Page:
Pawpaw: Small Tree, Big Impact

By Elizabeth Matthews, Botanist for National Capital Region Network, Inventory & Monitoring program
Broad green leaves of a pawpaw tree
Pawpaw trees in the forest understory


With leaves and branches that deer avoid, and fruit that is loved by all, the pawpaw (Asimina triloba) is a fascinating native tree. It’s the only local member of a large, mainly-tropical plant family (Annonaceae), and produces the largest edible fruit native to North America. Despite being a small, understory tree, unlikely to ever grow into the forest canopy, pawpaw is the most frequently observed sapling in forest monitoring plots tracked by the National Capital Region Network Inventory & Monitoring program (NCRN I&M) . What do we know about the ecology of pawpaw in our region, and what could its dominance mean for our future forests?


A hand holds a lumpy green pawpaw fruit about 3 inches long.
Pawpaw fruit


One of the most tasty late-season rewards for hikers and wildlife alike is the pawpaw fruit, which begins to ripen in late summer and peaks in September and October. The flavor of pawpaw fruit is often compared to bananas, but with hints of mango, vanilla, and citrus. The fruit has the ungainly appearance of a small green potato and may occur in clusters on the tree. In spite of pawpaw’s prevalence in NCR forests, successfully foraging for its fruits can be a challenge. Pawpaw is self-incompatible, which means that pollen produced on a plant cannot pollinate flowers on the same plant. Instead, to produce fruit, a pawpaw flower must receive pollen from flowers on another tree, and sometimes this “other tree” is farther away than it may appear at first glance! Although pawpaws frequently grow in clusters (think pawpaw patch), the trees in a patch are often genetically identical and connected underground by roots (and thus, in biological terms, are a single plant). Nonetheless, pawpaw’s pollinators (which include flies and beetles) inevitably pollinate some flowers, and fruit-hunters may eventually find a tree with fruit. Opossums, foxes, squirrels, raccoons, and birds are all known to enjoy pawpaw and are likely to be closely watching for ripe fruits. Still, pawpaw fruit can often be found by closely surveying the ground underneath a fruiting tree. (Note: National park regulations on activities like foraging are found in the superintendent's compendium for each park.)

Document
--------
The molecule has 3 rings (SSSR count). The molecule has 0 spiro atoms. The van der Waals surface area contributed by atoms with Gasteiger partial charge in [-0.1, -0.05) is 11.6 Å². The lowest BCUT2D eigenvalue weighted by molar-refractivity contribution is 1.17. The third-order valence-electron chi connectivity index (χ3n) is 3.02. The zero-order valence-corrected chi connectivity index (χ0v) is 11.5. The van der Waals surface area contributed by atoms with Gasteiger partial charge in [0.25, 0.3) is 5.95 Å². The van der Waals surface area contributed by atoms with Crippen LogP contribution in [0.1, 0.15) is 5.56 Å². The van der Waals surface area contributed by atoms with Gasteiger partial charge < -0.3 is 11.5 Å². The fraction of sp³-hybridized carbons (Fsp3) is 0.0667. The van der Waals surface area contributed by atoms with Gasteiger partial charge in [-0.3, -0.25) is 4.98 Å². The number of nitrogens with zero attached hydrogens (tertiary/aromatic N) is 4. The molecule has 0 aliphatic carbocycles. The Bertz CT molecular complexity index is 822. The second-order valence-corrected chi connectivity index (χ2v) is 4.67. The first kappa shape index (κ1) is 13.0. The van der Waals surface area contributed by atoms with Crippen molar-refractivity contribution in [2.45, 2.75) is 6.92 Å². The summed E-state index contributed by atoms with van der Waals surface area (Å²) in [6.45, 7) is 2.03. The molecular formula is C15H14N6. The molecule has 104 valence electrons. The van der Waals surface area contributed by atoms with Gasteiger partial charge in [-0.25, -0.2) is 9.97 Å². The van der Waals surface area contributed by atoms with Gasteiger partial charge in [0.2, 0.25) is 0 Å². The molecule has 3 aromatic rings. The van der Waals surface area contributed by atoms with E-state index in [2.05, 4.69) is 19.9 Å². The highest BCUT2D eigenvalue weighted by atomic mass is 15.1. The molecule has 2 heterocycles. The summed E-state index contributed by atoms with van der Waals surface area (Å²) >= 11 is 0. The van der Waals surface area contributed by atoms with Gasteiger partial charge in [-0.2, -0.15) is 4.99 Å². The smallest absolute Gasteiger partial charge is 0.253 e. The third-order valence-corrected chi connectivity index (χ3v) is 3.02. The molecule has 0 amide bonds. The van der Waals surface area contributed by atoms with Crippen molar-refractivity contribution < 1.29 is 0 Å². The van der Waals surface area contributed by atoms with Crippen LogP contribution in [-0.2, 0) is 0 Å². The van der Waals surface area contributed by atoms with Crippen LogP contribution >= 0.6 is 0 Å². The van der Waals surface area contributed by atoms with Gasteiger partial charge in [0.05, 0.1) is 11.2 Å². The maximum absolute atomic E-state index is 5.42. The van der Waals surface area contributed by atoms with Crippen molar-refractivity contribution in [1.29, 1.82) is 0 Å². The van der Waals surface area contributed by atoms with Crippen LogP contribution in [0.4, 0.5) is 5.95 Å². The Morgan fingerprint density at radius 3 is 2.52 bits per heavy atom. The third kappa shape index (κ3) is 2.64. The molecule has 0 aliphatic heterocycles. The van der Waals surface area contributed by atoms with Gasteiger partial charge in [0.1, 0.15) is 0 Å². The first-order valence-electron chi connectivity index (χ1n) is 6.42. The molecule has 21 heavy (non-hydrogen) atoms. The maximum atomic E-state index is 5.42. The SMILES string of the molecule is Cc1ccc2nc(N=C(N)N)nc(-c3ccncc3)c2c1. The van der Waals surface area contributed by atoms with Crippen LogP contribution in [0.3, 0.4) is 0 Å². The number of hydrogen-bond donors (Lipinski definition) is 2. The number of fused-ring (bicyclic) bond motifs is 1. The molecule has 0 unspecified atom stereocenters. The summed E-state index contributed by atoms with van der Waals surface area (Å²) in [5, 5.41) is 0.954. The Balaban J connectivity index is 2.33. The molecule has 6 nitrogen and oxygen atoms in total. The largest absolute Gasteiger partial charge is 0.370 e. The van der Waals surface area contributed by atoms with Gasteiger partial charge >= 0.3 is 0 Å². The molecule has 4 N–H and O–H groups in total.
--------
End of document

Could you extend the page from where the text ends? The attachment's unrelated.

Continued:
NCR Parks with Many Pawpaws

While NCRN forest monitoring shows pawpaw to be the most common sapling in the region, some parks have many more pawpaw saplings than others (Figure 1). Pawpaw is the most common sapling species in C&O Canal (CHOH), GW Memorial Parkway (GWMP), Harpers Ferry (HAFE), and National Capital Parks - East (NACE), and ranks as the second most common sapling species at Antietam (ANTI), and Monocacy (MONO). This distribution is likely a reflection of the amount of preferred pawpaw habitat in each park, but may also be related to other ecological processes.

A graph showing sapling density for all species compared to pawpaw
Figure 1. Sapling density by park: All species versus pawpaw

Habitat Expansion & Understory Domination

In recent decades, naturalists have noted the expansion of pawpaw from well-drained, lowland habitats into drier, upland forests. This phenomenon appears to be driven, at least in part, by patterns of deer browse. Deer find pawpaw foliage unpalatable and, therefore, avoid browsing pawpaw seedlings and saplings. Instead, they preferentially browse species such as spicebush (Lindera benzoin), oaks (Quercus spp.), red maple (Acer rubrum), and blackgum (Nyssa sylvatica). Deer avoidance of pawpaw is evident in NCRN forest data. Out of 2,480 saplings recorded in the most recent sampling period, 27% showed signs of deer browse. The browse rate is strikingly different for pawpaw (which represents 21% of all saplings) with less than 1% showing signs of deer browse and greater than 99% being browse-free!